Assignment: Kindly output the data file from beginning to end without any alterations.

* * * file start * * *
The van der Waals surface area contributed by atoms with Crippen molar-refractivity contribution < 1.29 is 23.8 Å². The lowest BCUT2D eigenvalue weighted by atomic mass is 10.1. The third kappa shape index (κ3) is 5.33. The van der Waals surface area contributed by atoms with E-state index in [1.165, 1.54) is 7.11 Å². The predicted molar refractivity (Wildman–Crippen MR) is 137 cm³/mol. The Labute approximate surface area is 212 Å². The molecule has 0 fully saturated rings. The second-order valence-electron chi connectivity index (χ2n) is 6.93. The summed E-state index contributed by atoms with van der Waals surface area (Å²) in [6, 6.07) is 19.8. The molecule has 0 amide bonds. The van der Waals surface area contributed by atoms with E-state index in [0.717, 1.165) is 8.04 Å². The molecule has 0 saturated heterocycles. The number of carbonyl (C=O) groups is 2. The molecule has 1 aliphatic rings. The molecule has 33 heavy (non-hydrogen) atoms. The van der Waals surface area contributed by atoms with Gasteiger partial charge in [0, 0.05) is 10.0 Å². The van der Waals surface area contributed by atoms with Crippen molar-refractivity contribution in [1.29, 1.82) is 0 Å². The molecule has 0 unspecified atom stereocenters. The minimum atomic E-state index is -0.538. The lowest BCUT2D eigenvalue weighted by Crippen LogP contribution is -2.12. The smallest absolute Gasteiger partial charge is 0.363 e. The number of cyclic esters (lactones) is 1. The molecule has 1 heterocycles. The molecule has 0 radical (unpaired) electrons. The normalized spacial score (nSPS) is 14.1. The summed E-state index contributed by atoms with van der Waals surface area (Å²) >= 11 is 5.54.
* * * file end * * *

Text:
The van der Waals surface area contributed by atoms with Crippen molar-refractivity contribution < 1.29 is 23.8 Å². The lowest BCUT2D eigenvalue weighted by atomic mass is 10.1. The third kappa shape index (κ3) is 5.33. The van der Waals surface area contributed by atoms with E-state index in [1.165, 1.54) is 7.11 Å². The predicted molar refractivity (Wildman–Crippen MR) is 137 cm³/mol. The Labute approximate surface area is 212 Å². The molecule has 0 fully saturated rings. The second-order valence-electron chi connectivity index (χ2n) is 6.93. The summed E-state index contributed by atoms with van der Waals surface area (Å²) in [6, 6.07) is 19.8. The molecule has 0 amide bonds. The van der Waals surface area contributed by atoms with E-state index in [0.717, 1.165) is 8.04 Å². The molecule has 0 saturated heterocycles. The number of carbonyl (C=O) groups is 2. The molecule has 1 aliphatic rings. The molecule has 33 heavy (non-hydrogen) atoms. The van der Waals surface area contributed by atoms with Gasteiger partial charge in [0, 0.05) is 10.0 Å². The van der Waals surface area contributed by atoms with Crippen molar-refractivity contribution in [1.29, 1.82) is 0 Å². The molecule has 0 unspecified atom stereocenters. The minimum atomic E-state index is -0.538. The lowest BCUT2D eigenvalue weighted by Crippen LogP contribution is -2.12. The smallest absolute Gasteiger partial charge is 0.363 e. The number of cyclic esters (lactones) is 1. The molecule has 1 heterocycles. The molecule has 0 radical (unpaired) electrons. The normalized spacial score (nSPS) is 14.1. The summed E-state index contributed by atoms with van der Waals surface area (Å²) >= 11 is 5.54.